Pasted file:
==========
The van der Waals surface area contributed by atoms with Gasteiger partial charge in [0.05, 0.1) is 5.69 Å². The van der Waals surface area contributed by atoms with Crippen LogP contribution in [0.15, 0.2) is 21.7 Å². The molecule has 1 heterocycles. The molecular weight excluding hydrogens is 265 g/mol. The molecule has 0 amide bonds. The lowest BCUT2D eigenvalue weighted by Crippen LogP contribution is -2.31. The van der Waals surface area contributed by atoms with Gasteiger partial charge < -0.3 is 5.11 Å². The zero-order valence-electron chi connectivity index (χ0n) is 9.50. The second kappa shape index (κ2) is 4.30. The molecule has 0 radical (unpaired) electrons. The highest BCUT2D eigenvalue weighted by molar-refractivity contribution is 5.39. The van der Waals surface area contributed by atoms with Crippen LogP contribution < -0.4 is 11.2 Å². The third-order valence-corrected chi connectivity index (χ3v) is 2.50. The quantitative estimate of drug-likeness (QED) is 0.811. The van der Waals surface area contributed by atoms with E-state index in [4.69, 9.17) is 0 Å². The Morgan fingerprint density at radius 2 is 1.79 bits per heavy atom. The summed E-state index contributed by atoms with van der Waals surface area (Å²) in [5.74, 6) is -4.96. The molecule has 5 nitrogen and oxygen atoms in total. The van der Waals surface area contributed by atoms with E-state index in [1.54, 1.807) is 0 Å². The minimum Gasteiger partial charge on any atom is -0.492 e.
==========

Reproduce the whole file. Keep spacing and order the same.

The van der Waals surface area contributed by atoms with Gasteiger partial charge in [0.05, 0.1) is 5.69 Å². The van der Waals surface area contributed by atoms with Crippen LogP contribution in [0.15, 0.2) is 21.7 Å². The molecule has 1 heterocycles. The molecular weight excluding hydrogens is 265 g/mol. The molecule has 0 amide bonds. The lowest BCUT2D eigenvalue weighted by Crippen LogP contribution is -2.31. The van der Waals surface area contributed by atoms with Gasteiger partial charge < -0.3 is 5.11 Å². The zero-order valence-electron chi connectivity index (χ0n) is 9.50. The second kappa shape index (κ2) is 4.30. The molecule has 0 radical (unpaired) electrons. The highest BCUT2D eigenvalue weighted by molar-refractivity contribution is 5.39. The van der Waals surface area contributed by atoms with Crippen LogP contribution < -0.4 is 11.2 Å². The third-order valence-corrected chi connectivity index (χ3v) is 2.50. The quantitative estimate of drug-likeness (QED) is 0.811. The van der Waals surface area contributed by atoms with E-state index in [4.69, 9.17) is 0 Å². The Morgan fingerprint density at radius 2 is 1.79 bits per heavy atom. The summed E-state index contributed by atoms with van der Waals surface area (Å²) in [5.74, 6) is -4.96. The molecule has 5 nitrogen and oxygen atoms in total. The van der Waals surface area contributed by atoms with E-state index in [1.54, 1.807) is 0 Å². The minimum Gasteiger partial charge on any atom is -0.492 e.